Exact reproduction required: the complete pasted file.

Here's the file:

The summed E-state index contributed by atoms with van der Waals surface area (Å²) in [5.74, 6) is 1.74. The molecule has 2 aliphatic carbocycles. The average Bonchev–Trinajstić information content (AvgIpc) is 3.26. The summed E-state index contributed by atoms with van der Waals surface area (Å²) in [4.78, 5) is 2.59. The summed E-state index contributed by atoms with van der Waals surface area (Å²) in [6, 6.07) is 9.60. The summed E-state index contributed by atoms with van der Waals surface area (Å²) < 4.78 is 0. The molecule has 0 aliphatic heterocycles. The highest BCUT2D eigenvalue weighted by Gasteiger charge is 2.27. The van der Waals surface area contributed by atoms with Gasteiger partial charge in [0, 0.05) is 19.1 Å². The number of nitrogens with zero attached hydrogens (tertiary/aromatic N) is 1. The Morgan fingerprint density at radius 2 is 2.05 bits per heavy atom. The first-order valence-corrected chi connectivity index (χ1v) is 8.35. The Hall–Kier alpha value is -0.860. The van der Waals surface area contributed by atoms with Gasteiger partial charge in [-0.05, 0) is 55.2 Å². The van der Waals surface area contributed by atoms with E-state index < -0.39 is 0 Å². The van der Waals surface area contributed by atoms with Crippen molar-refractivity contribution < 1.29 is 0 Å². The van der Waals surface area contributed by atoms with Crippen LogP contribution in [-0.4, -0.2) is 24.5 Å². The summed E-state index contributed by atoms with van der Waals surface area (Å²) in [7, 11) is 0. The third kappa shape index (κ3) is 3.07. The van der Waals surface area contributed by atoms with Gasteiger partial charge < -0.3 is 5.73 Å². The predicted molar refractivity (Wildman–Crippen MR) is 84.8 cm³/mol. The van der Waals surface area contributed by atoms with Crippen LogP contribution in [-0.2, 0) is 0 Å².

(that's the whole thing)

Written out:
The summed E-state index contributed by atoms with van der Waals surface area (Å²) in [5.74, 6) is 1.74. The molecule has 2 aliphatic carbocycles. The average Bonchev–Trinajstić information content (AvgIpc) is 3.26. The summed E-state index contributed by atoms with van der Waals surface area (Å²) in [4.78, 5) is 2.59. The summed E-state index contributed by atoms with van der Waals surface area (Å²) in [6, 6.07) is 9.60. The summed E-state index contributed by atoms with van der Waals surface area (Å²) < 4.78 is 0. The molecule has 0 aliphatic heterocycles. The highest BCUT2D eigenvalue weighted by Gasteiger charge is 2.27. The van der Waals surface area contributed by atoms with Gasteiger partial charge in [0, 0.05) is 19.1 Å². The number of nitrogens with zero attached hydrogens (tertiary/aromatic N) is 1. The Morgan fingerprint density at radius 2 is 2.05 bits per heavy atom. The first-order valence-corrected chi connectivity index (χ1v) is 8.35. The Hall–Kier alpha value is -0.860. The van der Waals surface area contributed by atoms with Gasteiger partial charge in [-0.05, 0) is 55.2 Å². The van der Waals surface area contributed by atoms with E-state index < -0.39 is 0 Å². The van der Waals surface area contributed by atoms with Crippen molar-refractivity contribution < 1.29 is 0 Å². The van der Waals surface area contributed by atoms with Crippen LogP contribution in [-0.4, -0.2) is 24.5 Å². The summed E-state index contributed by atoms with van der Waals surface area (Å²) in [7, 11) is 0. The third kappa shape index (κ3) is 3.07. The van der Waals surface area contributed by atoms with Gasteiger partial charge < -0.3 is 5.73 Å². The predicted molar refractivity (Wildman–Crippen MR) is 84.8 cm³/mol. The van der Waals surface area contributed by atoms with Crippen LogP contribution in [-0.2, 0) is 0 Å².